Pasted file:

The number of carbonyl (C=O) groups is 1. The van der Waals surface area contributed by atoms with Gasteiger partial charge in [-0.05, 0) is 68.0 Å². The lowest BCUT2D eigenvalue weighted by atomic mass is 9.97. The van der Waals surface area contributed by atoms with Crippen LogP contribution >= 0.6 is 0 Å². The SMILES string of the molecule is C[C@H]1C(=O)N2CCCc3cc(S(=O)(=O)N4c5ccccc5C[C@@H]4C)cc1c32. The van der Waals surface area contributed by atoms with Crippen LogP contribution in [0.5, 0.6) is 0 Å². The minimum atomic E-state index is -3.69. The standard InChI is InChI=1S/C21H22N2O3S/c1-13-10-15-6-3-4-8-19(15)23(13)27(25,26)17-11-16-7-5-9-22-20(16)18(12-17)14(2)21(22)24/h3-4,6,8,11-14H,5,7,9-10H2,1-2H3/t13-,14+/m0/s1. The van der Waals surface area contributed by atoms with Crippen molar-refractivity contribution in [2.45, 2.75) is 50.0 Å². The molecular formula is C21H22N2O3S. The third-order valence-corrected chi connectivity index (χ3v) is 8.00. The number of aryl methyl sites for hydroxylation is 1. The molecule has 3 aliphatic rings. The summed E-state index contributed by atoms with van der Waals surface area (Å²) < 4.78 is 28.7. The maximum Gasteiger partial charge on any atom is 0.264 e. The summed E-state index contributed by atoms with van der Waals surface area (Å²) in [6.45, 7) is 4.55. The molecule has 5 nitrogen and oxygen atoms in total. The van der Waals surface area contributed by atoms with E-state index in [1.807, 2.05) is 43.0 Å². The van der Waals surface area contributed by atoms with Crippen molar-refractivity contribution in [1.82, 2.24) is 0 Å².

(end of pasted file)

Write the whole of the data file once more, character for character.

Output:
The number of carbonyl (C=O) groups is 1. The van der Waals surface area contributed by atoms with Gasteiger partial charge in [-0.05, 0) is 68.0 Å². The lowest BCUT2D eigenvalue weighted by atomic mass is 9.97. The van der Waals surface area contributed by atoms with Crippen LogP contribution >= 0.6 is 0 Å². The SMILES string of the molecule is C[C@H]1C(=O)N2CCCc3cc(S(=O)(=O)N4c5ccccc5C[C@@H]4C)cc1c32. The van der Waals surface area contributed by atoms with Crippen LogP contribution in [0.5, 0.6) is 0 Å². The minimum atomic E-state index is -3.69. The standard InChI is InChI=1S/C21H22N2O3S/c1-13-10-15-6-3-4-8-19(15)23(13)27(25,26)17-11-16-7-5-9-22-20(16)18(12-17)14(2)21(22)24/h3-4,6,8,11-14H,5,7,9-10H2,1-2H3/t13-,14+/m0/s1. The van der Waals surface area contributed by atoms with Crippen molar-refractivity contribution in [2.45, 2.75) is 50.0 Å². The molecular formula is C21H22N2O3S. The third-order valence-corrected chi connectivity index (χ3v) is 8.00. The number of aryl methyl sites for hydroxylation is 1. The molecule has 3 aliphatic rings. The summed E-state index contributed by atoms with van der Waals surface area (Å²) < 4.78 is 28.7. The maximum Gasteiger partial charge on any atom is 0.264 e. The summed E-state index contributed by atoms with van der Waals surface area (Å²) in [6.45, 7) is 4.55. The molecule has 5 nitrogen and oxygen atoms in total. The van der Waals surface area contributed by atoms with E-state index in [1.807, 2.05) is 43.0 Å². The van der Waals surface area contributed by atoms with Crippen molar-refractivity contribution in [1.82, 2.24) is 0 Å².